A group of Vancouver sex trade workers can challenge the country’s prostitution laws, the Supreme Court of Canada said Friday.
In a unanimous ruling, the high court dismissed a federal government appeal against the Downtown Eastside Sex Workers United Against Violence Society and former sex worker Sheryl Kiselbach.
The decision means the group can proceed with their legal fight, arguing that prostitution laws violate the constitutional rights of sex trade workers to equality, freedom of association and freedom of expression.
“It was ridiculous really how it took five years to get there,” said Ms. Kiselbach, who worked in what she describes as the “survival” sex trade for 30 years. She is now a community worker.
“I’m very happy that now, finally, I can go to court and tell the judges how these laws affected me and how they continue to affect other sex workers, and hopefully create some change.”
Ms. Kiselbach pointed to the notorious case of serial killer Robert Pickton as an example of the violence experienced by women involved in the sex trade on the streets of Vancouver.
“It escalates into other things, as we saw with Pickton and different predators that are around,” she said. “It sends a message to the predators also that they can no longer violate this marginalized population.”
Now the women must decide whether to proceed immediately, or put their case on hold to await the outcome of a similar effort in Ontario involving former dominatrix Terry-Lynne Bedford.
In that case, the Ontario appeal court struck down a ban on brothels, saying it exposes sex workers to danger. The federal government is appealing the Ontario ruling to the Supreme Court of Canada.
A spokeswoman for Justice Minister Rob Nicholson said the case will now return to B.C. Supreme Court.
“Our government is opposed to the legalization or normalization of prostitution,” Julie Di Mambro said in a statement.
“It is harmful to vulnerable persons, especially women. We believe the current Criminal Code provisions are constitutionally sound as they denounce and deter the most harmful and public aspects of prostitution.
“Canadians can count on this Conservative government to continue to fight to ensure the law protects the health, safety, and security of all Canadians and the well-being of our communities.”
Katrina Pacey, the lawyer from the Pivot Legal Society who represented the sex workers, said it has already been a long fight.
“This case was not meant to be an access to justice case. This case was about striking down Canada’s harmful prostitution laws. Nevertheless we have spent five years, endless lawyer hours, endless resources, a fight that took us all the way to Ottawa last January,” she said.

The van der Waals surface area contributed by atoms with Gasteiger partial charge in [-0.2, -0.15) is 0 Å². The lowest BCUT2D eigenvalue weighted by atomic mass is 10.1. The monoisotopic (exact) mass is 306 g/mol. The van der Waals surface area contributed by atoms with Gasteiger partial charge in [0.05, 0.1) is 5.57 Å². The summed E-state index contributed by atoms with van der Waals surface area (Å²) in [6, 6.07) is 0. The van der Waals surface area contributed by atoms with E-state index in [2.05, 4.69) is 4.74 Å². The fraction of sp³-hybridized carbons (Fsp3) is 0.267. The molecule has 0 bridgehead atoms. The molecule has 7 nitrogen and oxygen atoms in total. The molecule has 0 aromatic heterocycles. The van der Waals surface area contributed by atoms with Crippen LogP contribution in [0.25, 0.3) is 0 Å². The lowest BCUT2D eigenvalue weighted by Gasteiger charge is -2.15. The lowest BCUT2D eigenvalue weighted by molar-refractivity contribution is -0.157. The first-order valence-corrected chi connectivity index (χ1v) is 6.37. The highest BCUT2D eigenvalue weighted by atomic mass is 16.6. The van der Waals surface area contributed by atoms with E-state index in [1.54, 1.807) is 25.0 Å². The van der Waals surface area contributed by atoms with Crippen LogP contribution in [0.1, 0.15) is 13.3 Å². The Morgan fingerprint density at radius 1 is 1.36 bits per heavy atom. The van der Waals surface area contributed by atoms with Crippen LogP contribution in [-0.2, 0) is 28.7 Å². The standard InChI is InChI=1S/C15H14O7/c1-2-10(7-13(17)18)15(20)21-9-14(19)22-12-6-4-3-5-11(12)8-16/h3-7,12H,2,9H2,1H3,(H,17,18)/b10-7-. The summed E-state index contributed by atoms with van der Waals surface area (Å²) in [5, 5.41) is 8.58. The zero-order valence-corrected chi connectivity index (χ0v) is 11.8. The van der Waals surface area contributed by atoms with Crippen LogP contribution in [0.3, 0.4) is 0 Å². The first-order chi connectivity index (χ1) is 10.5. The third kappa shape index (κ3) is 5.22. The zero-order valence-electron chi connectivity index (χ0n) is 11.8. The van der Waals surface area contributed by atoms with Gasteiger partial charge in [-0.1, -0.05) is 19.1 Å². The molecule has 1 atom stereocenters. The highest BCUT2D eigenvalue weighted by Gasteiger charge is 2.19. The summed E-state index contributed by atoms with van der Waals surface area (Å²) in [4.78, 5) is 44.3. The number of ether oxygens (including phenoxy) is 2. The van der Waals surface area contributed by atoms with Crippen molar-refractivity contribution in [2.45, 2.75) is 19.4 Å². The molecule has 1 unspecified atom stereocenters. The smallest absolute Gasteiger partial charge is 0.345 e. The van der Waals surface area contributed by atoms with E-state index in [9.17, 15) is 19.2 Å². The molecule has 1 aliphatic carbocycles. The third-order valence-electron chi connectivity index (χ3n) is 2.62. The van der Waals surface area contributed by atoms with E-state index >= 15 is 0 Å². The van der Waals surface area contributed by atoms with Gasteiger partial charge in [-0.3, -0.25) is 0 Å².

She said the Vancouver group is considering seeking intervener status in the Ontario case.
“We are all in this because we want adult sex work in Canada decriminalized, because we want sex workers to have safety and control and the ability to determine the conditions and circumstances of their work. Frankly, I don’t really care how that happens,” Ms. Pacey said.
“All I care is that there is safety for sex workers and whatever measure, means is required to get there, we’re on board and ready for the fight.”
Technically, prostitution is not illegal in Canada. What is illegal is keeping a bawdy house, communicating for the purposes of prostitution or living off the avails of prostitution.
Sex workers are overwhelmingly women, aboriginal, poor, addiction sufferers and victims of physical and/or sexual violence, the high court acknowledged in its written judgment.
“The Supreme Court of Canada has sent a very strong message that the voices of these women matter,” Ms. Pacey said.
The government argued that since no prostitution charges had been laid against any of the women involved, the society and Ms. Kiselbach lacked the legal standing to pursue the case. A British Columbia judge agreed with the government, but the provincial appeal court said the group had public-interest standing and could proceed.
The high court justices agreed with the appeal court.
“It provides an opportunity to assess through the constitutional lens the overall effect of this scheme on those most directly affected by it,” said the ruling. “A challenge of this nature may prevent a multiplicity of individual challenges in the context of criminal prosecutions.”
Laura Track, legal director of the West Coast Women’s Legal Education and Action Fund, hailed the decision as a victory for all marginalized groups.
“The implications of this decision for women, for First Nations, for environmental groups to bring forward cases as collectives, in coalitions, simply can’t be overstated.”